By Carmien Penny, The Forum, the University of Arkansas at Little Rock’s student newspaper
Editor’s note: This article has been reprinted with permission of The UALR Forum.
The UALR Institute on Race and Ethnicity hosted a free event on Tuesday, Sept. 30, at the Bailey Alumni and Friends Center to give people an opportunity to meet with Allan Ward, an author, civil rights activist, and speech communication professor emeritus at UALR.
Junior Trevor Collins hosted the event and interviewed Ward. Collins is an East Scholar and e-commerce major who has interned at the Institute on Race and Ethnicity in the past. The event gave the two men an opportunity to discuss Ward’s most recent book, “Civil Rights Brothers: The Journey of Allan Ward and Albert Porter.” The audience of the evening included Chancellor Joel E. Anderson and Ruth Shepherd of Just Communities of Arkansas. Also present was the copy editor of the book, as well as the photographer who took the picture of Ward and Porter that graces the cover.
During the discussion between Collins and Ward, many details concerning the work Ward participated in were brought to light. Ward received his doctorate in 1960 from Ohio University. When deciding on his next plan of action, he kept in mind that it would be impossible to teach at a white state college and continue his work in civil rights. He knew that in order to stay engaged and active in the movement, he would have to make a move. That move landed him at Lane College, a historically black institution located in Jackson, Tennessee. It was there that Ward met Albert Porter, who was not only one of his new colleagues, but a man dedicated to nonviolent forms of activism within the civil rights movement. The pair worked alongside each other until 2013, when Porter passed away.
For the majority of people, there are general rules about what conversation topics are safe, and not so safe. Weather is considered very safe. Religion and politics are tolerated. But sexuality, gender, class, and race issues are not well-tolerated topics of discussion. For many people, these topics can bring discomfort and frustration, and also elicit feelings of anger and apathy. But Ward seemed more than comfortable discussing the uncomfortable. This may be attributed to the fact that he has been fighting in the interest of equality for over 50 years.
But for those who haven’t been fighting for human rights for that long, one hopes that something can still be done to have meaningful and effective discussions on these trying issues in order to push past the ingrained urge to be right, and instead open up to new ideas. Even for Collins, the path was not easy.
“For the majority of issues, I’ve always known about them, but haven’t always known how to deal with it. What should I do as a citizen? As a student? What can I say?” [Collins asked.]
It can be a confusing and overwhelming topic to deal with, especially as everyone’s experiences vary, and each generation has dealt with different obstacles unique to them.
Ward discussed how attitudes about race have changed with time.
“As circumstances change, the type of need changes. There was a time where the efforts had to be towards ending the laws of segregation, so people could meet and mingle and get to know each other. Then we get past that, and you start getting individuals who have certain habits and patterns, certain traditions, certain customs, certain attitudes…and then you’re dealing with those individuals,” he said.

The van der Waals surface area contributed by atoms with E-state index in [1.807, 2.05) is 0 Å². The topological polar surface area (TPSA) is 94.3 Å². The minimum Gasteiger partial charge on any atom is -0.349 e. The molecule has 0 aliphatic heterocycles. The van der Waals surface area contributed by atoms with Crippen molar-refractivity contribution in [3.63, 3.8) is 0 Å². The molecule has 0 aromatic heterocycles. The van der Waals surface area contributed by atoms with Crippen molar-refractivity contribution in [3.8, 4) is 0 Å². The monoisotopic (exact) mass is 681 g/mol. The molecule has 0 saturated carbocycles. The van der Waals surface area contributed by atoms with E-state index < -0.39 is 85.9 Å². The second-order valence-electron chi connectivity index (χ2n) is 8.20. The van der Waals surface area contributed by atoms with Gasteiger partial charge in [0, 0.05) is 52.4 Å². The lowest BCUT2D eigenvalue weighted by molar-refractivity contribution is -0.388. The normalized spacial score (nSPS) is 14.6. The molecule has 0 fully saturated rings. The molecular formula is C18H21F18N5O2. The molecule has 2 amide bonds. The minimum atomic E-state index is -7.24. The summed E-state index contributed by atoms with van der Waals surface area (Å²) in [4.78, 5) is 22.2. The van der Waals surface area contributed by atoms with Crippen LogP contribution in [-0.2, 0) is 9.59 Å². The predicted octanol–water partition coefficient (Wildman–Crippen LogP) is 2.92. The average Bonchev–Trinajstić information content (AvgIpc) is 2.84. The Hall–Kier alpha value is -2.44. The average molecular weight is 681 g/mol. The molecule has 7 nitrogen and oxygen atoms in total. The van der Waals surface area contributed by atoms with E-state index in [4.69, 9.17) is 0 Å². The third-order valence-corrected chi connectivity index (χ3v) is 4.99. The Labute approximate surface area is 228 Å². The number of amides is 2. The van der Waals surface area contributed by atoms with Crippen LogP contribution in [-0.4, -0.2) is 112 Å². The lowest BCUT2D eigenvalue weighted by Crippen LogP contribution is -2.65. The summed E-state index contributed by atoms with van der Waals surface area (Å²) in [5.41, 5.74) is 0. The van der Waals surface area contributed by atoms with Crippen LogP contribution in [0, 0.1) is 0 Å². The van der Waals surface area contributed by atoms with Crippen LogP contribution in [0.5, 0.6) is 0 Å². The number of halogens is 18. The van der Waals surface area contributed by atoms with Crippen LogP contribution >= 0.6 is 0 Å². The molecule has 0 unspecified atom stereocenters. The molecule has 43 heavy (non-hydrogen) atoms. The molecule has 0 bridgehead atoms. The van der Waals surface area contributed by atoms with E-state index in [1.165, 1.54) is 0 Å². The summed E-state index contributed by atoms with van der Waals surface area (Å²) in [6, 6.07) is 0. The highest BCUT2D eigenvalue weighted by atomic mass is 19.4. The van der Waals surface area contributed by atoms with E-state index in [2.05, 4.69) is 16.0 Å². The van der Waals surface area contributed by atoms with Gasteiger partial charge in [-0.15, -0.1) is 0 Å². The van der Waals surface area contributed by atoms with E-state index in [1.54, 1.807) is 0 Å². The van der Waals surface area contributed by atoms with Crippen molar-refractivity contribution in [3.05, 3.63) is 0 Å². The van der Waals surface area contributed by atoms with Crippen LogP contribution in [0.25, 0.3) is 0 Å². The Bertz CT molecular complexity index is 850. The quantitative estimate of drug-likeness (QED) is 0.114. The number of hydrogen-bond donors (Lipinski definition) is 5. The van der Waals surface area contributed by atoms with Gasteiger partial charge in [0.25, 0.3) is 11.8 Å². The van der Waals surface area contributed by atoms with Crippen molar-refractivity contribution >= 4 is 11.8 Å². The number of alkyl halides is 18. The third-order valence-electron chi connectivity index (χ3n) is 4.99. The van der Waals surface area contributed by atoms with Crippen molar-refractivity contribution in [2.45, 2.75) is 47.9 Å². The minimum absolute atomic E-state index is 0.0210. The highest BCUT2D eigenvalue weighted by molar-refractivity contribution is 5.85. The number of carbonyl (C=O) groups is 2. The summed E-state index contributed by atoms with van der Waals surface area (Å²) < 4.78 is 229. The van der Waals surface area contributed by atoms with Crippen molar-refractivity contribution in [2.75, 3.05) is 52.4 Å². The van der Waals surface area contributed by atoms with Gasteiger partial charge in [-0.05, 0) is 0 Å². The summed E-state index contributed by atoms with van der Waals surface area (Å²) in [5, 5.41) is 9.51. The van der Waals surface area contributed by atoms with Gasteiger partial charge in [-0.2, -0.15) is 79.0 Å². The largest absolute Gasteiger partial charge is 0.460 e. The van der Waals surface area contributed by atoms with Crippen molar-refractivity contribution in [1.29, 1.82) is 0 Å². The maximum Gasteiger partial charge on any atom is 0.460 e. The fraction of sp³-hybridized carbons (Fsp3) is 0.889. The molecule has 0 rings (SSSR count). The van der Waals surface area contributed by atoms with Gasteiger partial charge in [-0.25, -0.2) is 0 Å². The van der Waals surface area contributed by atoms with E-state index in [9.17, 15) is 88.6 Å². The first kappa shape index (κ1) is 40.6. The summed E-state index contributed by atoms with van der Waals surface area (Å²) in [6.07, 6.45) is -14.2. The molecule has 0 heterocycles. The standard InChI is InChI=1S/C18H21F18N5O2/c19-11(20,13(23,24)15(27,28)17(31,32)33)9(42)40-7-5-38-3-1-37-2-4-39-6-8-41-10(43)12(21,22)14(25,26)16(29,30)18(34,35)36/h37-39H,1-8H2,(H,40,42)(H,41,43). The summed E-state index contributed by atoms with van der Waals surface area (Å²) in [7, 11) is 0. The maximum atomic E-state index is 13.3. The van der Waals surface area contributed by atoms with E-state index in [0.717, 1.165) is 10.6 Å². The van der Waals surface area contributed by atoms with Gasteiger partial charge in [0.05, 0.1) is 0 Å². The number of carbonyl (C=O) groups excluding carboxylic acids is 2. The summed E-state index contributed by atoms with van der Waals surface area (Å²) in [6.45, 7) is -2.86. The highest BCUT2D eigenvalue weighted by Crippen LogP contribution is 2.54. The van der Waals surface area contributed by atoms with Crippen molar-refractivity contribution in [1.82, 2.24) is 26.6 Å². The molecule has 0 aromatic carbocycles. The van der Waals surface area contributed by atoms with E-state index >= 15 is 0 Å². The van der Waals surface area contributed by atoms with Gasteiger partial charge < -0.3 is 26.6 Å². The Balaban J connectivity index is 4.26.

It is nearing the end of 2014, and despite what some may think (and wish), these discussions are still necessary.
“People keep bringing it up because things keep happening. I think the biggest mistake our generation makes is thinking that it’s over,” Collins said.
What can be done by the everyday college student? According to Ward, one way is to start working on making a genuine connection with these individuals. This is something that was imperative to his and Porter’s success.
“Far beyond the sit-ins and demonstrations, there had to be individuals sitting down in the room together,” Ward said.
This is something that might be done at any level, from finding someone within a group to converse with that one might not normally to making a real connection with someone else. One does not have to walk the streets holding signs, and shouting at the top of their lungs in order to make a difference. Though that type of activism is powerful, it is helpful to recognize that college students have options, and that one of them can be found with a small group in the comfort of a living room.
Ward still offers advice on how to have these conversations 50 years later, but he optimistic about the future.
“I think there’s not a single destination in that there are many. Albert and I would talk about how far we’ve come with the change of laws, with the change of customs, with people being able to know each other, in the integrated schools and so on,” he said.
Ward said, “To see all those wonderful positive changes, and then on the other hand to see all the things that remain to be done. It’s both things happening at the same time. It’s the best of times and the worst of times…all the time.”
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The Institute on Race and Ethnicity at the University of Arkansas at Little Rock was founded in July 2011. With a vision to make Arkansas the best state in the country for promoting and celebrating racial and ethnic diversity, the Institute conducts research, promotes scholarship and provides programs that address racial inequities. It does so by facilitating open and honest dialogue aimed at empowering communities and informing public policy to achieve more equitable outcomes.